In order to avoid verification inefficiency, we must understand each stage of Figure 1. We do not need to know how architecture will be implemented to verify it. We also do not need to concern ourselves with every clock to verify behavior, and the verification of the RTL implementation does not need detailed timing. Successful verification separates these issues and relies on other tools to ensure validity of assumptions and simplifications made at each stage.
Moving up in abstraction
There are two levels of abstraction to which the emerging SystemC and SystemVerilog tools are directed. The first are the top-down system level tools that analyze algorithms and architectures and then optimize their partnership. These tools target the system design and partitioning stages shown in Figure 1.
Many tools recently emerged that enable fast simulation of preconfigured platforms, such as PrimeXsys4 and OMAP5, and can handle user created blocks. These systems, centered on a processor model, execute at multiple MIPS on a typical Pentium-based platform6.
Based on these models, large quantities of functional verification can be performed with fairly accurate information on architecture or partitioning choices. However, we cannot show that these models are correctly implemented at the RTL level. This is why most of these systems are based on available IP blocks.
The second path to abstraction is the continuation of a bottom-up progression to a more abstract design description, where the micro-architectural details are inserted by a synthesis tool, rather than defined in the description. This is the behavioral level shown in Figure 1. Micro-architectural details show how an algorithm is implemented. For example, there are many ways to implement a multiply operation, ranging from a single cycle to more iterative “shift and add” sets of operations requiring multiple clocks.
Pipelines permitting data to stream through multiple operators can be built, and resources can be shared and scheduled to avoid conflicts. Tools exist that take RTL designs and produce simulation models that do not maintain the implementation details, but can improve speed by 5 times or more7. Experiments conducted by people in the industry have shown full transaction-level models run 100 to 1,000 times faster than the equivalent RTL models.
Key elements of a solution
With design sizes in the tens of millions of gates, the number of test vectors run represents a small fraction of possible design behavior. Regression suites also range from a few hundred to many thousands of vector sets with execution times ranging from days to weeks, even on simulation farms. If these need to be run after every change, it becomes too expensive to consider changes late in the development cycle.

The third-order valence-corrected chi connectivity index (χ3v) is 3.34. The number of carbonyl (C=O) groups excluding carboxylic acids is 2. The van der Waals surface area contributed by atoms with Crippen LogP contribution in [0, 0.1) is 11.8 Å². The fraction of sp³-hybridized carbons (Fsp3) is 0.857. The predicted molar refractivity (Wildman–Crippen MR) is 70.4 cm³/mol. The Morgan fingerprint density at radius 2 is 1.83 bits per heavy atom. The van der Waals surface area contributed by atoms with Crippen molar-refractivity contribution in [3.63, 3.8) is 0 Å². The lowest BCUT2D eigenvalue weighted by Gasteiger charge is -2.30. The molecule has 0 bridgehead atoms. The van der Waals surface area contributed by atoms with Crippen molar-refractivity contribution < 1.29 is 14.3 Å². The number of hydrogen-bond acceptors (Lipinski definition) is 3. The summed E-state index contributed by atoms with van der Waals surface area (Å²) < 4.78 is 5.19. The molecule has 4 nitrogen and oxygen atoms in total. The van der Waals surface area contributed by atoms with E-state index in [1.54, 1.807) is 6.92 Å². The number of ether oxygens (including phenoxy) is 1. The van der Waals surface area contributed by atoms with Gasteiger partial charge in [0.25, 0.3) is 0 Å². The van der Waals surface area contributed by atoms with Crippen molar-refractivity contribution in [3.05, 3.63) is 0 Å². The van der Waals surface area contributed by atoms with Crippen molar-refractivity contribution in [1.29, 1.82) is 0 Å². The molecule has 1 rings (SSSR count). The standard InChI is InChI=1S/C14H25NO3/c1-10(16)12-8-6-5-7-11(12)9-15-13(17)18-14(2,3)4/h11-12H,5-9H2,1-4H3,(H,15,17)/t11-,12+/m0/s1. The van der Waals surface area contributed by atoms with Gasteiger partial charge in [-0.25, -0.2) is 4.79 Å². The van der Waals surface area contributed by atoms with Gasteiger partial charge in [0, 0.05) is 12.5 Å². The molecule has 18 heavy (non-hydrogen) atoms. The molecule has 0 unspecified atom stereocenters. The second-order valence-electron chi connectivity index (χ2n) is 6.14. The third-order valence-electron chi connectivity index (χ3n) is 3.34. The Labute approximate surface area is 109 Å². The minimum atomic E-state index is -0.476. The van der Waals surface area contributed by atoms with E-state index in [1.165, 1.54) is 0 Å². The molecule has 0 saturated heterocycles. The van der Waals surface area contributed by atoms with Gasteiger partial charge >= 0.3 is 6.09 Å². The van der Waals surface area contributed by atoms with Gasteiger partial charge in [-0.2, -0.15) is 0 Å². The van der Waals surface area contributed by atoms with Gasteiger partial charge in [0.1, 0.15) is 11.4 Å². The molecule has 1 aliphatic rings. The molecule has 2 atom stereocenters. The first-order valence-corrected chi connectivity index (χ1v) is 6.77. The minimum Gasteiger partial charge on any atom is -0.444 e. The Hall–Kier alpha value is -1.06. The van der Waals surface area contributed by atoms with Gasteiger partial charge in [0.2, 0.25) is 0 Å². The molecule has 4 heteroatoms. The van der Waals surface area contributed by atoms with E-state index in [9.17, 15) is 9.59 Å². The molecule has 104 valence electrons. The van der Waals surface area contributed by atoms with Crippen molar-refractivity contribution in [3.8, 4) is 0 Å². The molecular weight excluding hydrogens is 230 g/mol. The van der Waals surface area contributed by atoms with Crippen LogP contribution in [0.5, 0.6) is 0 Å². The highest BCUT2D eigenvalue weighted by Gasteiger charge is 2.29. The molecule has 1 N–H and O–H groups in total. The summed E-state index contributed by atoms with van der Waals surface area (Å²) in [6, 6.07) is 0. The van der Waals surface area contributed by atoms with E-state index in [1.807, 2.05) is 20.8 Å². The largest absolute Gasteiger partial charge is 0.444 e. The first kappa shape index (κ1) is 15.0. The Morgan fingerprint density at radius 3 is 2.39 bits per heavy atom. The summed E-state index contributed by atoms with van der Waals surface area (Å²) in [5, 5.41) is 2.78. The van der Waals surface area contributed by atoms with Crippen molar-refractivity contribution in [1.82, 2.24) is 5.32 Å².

There are three key pieces of technology to unite if this verification crisis is to be resolved:
1. High-level simulation that ignores the implementation detail and can be used for effective simulation of the required functionality and performance evaluation.
2. A means of ensuring that an implementation functionally matches the high level models.
3. Effective means of defining and checking the temporal properties of a design against the specification.
All three of these technologies are currently emerging, and much of the high-level simulation technology is already in place, though not widely used. Accellera defined the assertion languages, and tool support is coming on line. Sequential equivalence checking is the industry’s newest technology. Sequential differences are illustrated in Figure 2 below.
Figure 2 Sequential differences
At the top of Figure 2, the system behavior is defined, but not the clocking. In other words, it does not say @ (posedge CLK), for which the solution on the left of Figure 2 would be feasible. With extra flexibility, the right-hand solution is equally valid, and may allow for the use of a faster overall clock or less silicon area.
However, proving that these two are functionally equivalent is more difficult. Here, without knowing the starting state of the control flip-flop, it is difficult to know when the operation is meant to start or the output is valid. These differences must be resolved if the solutions are to be declared functionally equivalent.
It is easy to locate problems in simple examples, but if you change to a complex processor pipeline and use simulation to find all possible behaviors, it will be time-consuming and error prone. For complete verification, 2 to the power (number of input bits + number of state bits) vectors are possible. While not all vectors are needed, the number to ensure a good probability of functional equivalence is high, which explains why most engineers are unwilling to consider significant changes to a micro-architecture once they find one that works.